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Home / Articles / News / Local News /  Carbon Wars
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A new, comprehensive study elucidates the dangers of diesel exhaust for underground miners—but a little-known industry group is hard at work to ensure nothing comes of it.

Carbon Wars

A new study suggests New Mexico’s miners may be at risk—but will anyone take action?

March 28, 2012, 12:00 am

A major new federal study shows that New Mexico’s 1,000 underground miners face increased cancer risks from exposure to diesel exhaust—and that existing exhaust limits may not be enough to protect them. But thanks largely to a little-known industry group called MARG, little if anything is likely to come of this new information.


It took nearly 20 years and $11.5 million for the US government to complete its Diesel Exhaust in Miners Study (DEMS) of underground miners in southern New Mexico, Wyoming, Ohio and Missouri. 


Researchers from the US National Cancer Institute and National Institute for Occupational Safety and Health found significant elevations in esophageal cancer, lung cancer and pneumoconiosis (“black lung”) among diesel-exhaust-exposed workers. The findings could have important legal implications for the mining industry, which has relied on diesel equipment since the 1950s.


Underground miners suffer some of the highest diesel exhaust exposures in the US, George Washington University occupational health researcher Celeste Monforton says. DEMS indicates that almost all underground miners breathe some diesel exhaust, although exposure levels over careers can vary dramatically, depending on the miners’ jobs within the mines.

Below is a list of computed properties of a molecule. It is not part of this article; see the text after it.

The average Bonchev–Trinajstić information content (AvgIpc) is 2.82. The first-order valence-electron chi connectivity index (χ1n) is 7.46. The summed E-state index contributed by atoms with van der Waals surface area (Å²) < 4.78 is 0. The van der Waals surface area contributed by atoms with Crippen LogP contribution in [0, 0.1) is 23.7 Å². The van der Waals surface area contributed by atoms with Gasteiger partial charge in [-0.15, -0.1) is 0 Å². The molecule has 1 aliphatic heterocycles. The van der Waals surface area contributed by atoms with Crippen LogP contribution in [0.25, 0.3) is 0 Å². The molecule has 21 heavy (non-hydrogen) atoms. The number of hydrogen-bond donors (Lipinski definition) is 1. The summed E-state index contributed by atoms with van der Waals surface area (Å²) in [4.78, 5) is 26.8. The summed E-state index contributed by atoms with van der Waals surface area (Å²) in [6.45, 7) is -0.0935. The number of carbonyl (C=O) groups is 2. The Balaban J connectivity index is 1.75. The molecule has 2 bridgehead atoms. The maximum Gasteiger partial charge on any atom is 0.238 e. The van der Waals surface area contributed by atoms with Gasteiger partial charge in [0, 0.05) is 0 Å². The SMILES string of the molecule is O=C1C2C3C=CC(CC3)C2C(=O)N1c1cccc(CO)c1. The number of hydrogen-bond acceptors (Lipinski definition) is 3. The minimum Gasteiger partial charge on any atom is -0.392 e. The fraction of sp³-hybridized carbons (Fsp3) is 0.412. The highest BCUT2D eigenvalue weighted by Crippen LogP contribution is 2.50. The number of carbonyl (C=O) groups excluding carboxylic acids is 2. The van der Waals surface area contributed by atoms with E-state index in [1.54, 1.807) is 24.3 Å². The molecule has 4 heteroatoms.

DEMS was the first study to control for US miners’ smoking histories and to estimate their exposures to diesel exhaust over the course of more than a decade. The study measured diesel exposures in potash, limestone and salt mines to control for carcinogens, like coal dust and radon, known to occur in coal and metal-ore mines. Among the study’s 12,315 miners, those exposed to diesel exhaust faced a three-fold increase in lung cancer overall, and even those with relatively low levels of diesel exhaust exposure (similar to those found in urban areas such as Los Angeles or Mexico City) saw a 50 percent increase in lung cancers.  


In New Mexico, DEMS identified 102 exhaust-exposed miners with lung cancer out of a total of 8,356 current and former potash miners included in the study. The most heavily exposed potash miners faced three times the lung cancer risk of unexposed surface workers. 


Jimmie Simpson, who worked at Mosaic’s potash mine in Carlsbad for 38 years, participated in DEMS—and now knows he’s lucky to have been a surface facility worker rather than an underground miner. 


“They gave us the [DEMS] questionnaire years ago,” Simpson says. “They sent me my results just a few weeks ago. They were good!”